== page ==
Dentistry in England explained

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What is NHS dentistry?

NHS dentistry provides treatment that is clinically necessary to keep mouths, teeth and gums healthy and free of pain and includes primary, community, secondary and tertiary dental services. In 2021/2022 the NHS contribution to dentistry was about £2.3 billion

How is NHS primary care dentistry organised?

Primary dental services are one of the four pillars of the primary care system in England, along with general practice, primary ophthalmic services (eye health) and community pharmacy. These services use a ‘contractor’ model of care, which means that almost all NHS primary care services are delivered by independent providers contracted to the NHS.

There are around 11,000 independent dental provider practices in England, private businesses that provide a mix of both NHS and private dental care. About three-quarters of these hold contracts to provide NHS services. These practices might be dentists working as individuals or in partnerships or small businesses, although there are also a small number of large corporate dental providers. Dental providers who have a contract to provide NHS funded dental services can also offer private treatment to their patients. All dental practices must be registered with the Care Quality Commission.

There is no national registration system in dentistry like there is in general practice. People do not need to be registered with a dentist to receive NHS care and should be able to go to any dental practice that holds an NHS contract for treatment, without any geographical or boundary restrictions. Dental practices can choose whether they provide NHS treatment to new patients depending on whether they have capacity under the terms of their contract (see below).

Once a patient is accepted for an assessment of their treatment needs the practice cannot refuse to complete the course of treatment. Once the treatment is completed, the dental practice does not have ongoing responsibility for their dental care, though some NHS treatments, such as fillings, crowns and inlays, are covered by a 12-month guarantee. Dental practices have patients they regard as ‘regular attenders’ for the purposes of planning recall appointments. Dental practitioners can prescribe any items listed in the dental practitioners’ formulary, and can issue both NHS and private prescriptions.

Community dental services provide dental care for patients (adults and children) with more specialist needs. This might include people who need services such as general anaesthetics or sedation, orthodontics, or adults and children with particular needs such as physical or learning disabilities, medical conditions, people who are housebound and people experiencing homelessness. Community dental services are provided in a range of settings including mobile clinics, people’s own homes or care homes, hospitals and specialist health centres.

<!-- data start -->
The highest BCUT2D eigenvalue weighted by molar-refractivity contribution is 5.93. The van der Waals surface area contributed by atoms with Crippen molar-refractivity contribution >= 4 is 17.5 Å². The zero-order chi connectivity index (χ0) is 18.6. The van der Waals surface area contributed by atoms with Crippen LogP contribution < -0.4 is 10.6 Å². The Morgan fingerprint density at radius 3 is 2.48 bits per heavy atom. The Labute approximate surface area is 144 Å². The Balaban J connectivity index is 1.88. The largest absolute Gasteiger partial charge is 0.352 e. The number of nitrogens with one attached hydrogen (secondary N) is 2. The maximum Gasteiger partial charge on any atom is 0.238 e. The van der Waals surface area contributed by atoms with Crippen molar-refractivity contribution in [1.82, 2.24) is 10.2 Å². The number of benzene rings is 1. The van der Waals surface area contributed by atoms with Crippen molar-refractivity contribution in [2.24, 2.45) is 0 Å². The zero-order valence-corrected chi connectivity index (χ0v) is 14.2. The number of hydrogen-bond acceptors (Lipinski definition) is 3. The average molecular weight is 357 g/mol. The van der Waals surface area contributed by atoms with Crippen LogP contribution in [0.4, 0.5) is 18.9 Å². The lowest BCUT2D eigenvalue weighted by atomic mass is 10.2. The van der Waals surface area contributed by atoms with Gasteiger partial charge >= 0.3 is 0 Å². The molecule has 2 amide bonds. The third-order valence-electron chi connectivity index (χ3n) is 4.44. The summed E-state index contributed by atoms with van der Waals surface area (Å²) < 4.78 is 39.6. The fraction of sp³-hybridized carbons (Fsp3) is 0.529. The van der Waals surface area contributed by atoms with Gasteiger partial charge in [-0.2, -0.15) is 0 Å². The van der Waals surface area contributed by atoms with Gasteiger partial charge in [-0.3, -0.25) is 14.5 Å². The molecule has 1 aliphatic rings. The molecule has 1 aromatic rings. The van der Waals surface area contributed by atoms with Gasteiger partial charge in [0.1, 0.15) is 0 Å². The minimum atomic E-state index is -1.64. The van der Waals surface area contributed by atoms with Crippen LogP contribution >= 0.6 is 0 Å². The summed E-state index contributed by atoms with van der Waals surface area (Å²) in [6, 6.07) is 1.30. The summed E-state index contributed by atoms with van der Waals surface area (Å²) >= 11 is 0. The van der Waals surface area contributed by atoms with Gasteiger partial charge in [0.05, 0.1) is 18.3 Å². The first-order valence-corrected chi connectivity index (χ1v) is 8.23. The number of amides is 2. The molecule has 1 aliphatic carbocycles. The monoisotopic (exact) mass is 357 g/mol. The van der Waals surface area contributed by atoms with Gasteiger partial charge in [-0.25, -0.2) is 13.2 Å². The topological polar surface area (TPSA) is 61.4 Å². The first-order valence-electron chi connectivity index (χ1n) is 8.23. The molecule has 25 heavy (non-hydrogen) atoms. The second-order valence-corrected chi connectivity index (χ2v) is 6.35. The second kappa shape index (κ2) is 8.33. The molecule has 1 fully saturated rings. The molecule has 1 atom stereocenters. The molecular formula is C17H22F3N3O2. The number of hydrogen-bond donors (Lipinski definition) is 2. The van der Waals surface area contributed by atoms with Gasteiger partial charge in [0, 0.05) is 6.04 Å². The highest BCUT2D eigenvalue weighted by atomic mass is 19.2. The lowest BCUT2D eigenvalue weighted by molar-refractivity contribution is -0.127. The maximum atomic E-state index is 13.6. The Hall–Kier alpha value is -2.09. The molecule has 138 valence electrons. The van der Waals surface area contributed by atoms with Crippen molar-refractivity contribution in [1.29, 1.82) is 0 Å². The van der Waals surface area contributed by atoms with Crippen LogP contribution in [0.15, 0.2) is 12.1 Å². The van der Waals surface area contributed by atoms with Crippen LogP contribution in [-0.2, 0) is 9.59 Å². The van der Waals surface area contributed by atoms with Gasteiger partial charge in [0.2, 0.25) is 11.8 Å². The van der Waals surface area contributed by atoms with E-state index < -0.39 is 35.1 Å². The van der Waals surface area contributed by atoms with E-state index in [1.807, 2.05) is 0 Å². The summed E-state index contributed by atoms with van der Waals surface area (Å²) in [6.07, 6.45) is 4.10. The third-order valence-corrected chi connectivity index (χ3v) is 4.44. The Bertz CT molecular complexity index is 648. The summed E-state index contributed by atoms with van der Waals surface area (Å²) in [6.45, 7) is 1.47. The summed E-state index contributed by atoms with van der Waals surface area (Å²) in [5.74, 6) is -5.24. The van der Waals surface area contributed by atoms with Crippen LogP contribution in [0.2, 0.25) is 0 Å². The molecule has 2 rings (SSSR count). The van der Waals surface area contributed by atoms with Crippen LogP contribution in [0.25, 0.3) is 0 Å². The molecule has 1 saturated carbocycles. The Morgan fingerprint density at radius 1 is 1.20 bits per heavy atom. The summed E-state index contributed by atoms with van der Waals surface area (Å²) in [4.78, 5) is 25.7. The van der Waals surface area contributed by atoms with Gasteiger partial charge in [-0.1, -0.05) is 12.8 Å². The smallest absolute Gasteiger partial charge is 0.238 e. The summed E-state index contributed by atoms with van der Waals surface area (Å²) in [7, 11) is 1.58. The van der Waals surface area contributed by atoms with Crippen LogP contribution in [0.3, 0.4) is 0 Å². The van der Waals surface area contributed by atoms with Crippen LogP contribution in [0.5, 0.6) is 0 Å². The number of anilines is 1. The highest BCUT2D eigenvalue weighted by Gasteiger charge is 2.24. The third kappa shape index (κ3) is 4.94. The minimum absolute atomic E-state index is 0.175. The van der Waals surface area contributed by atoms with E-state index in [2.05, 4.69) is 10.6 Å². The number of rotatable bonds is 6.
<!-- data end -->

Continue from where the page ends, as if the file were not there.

Most secondary care dentistry is provided by NHS hospitals, including the 10 NHS specialist dental hospitals in England. It includes services such as complex oral surgery, oral and maxillofacial pathology, dental and maxillofacial radiology. Secondary and tertiary care dental providers have an important role in providing dentistry training and may also provide emergency primary care dentistry.

How is NHS dentistry commissioned and contracted?

From 2013 to March 2023 NHS England was responsible for commissioning primary and secondary dental care in England, a process led by the primary care commissioning team. From April 2023 integrated care boards (ICBs) took over responsibility for commissioning primary, secondary and community dental services. The change from NHS England to ICBs is intended to enable commissioning and provision of dental care that meets the particular needs of local populations and addresses inequalities oral health and in access to care. Local commissioners use national commissioning standards and guidance to assess local needs, set a minimum standard for services and ensure outcomes and quality measures are included in service specifications and contracts. In order to provide NHS dental services, providers need to hold one of the following NHS contracts. 

General dental services (GDS) contracts

These contracts are the most commonly used for NHS primary care dental services and do not usually have an end date. The GDS contract covers ‘mandatory dental services’, which are routine and clinically necessary urgent treatments needed to keep the mouth, teeth and gums healthy and free of pain. GDS contracts can also cover more specialist services, known as ‘advanced mandatory services’ and ‘additional services’, which include more complex extractions, home visits or sedation.

Personal dental services (PDS) contracts

PDS contracts cover specialist primary services such as sedation, orthodontics or home visits but can also include mandatory dental services and are usually time limited for a period of about five years. They make up about 15% of NHS dentistry contracts. A PDS Plus contract was introduced in 2008 and has a different payment mechanism including payments for meeting certain performance indicators such as re-attendance rates. The National Audit Office reported that in March 2020 there were only 36 PDS Plus contracts in place in England. 

Other dental care services are commissioned in the following ways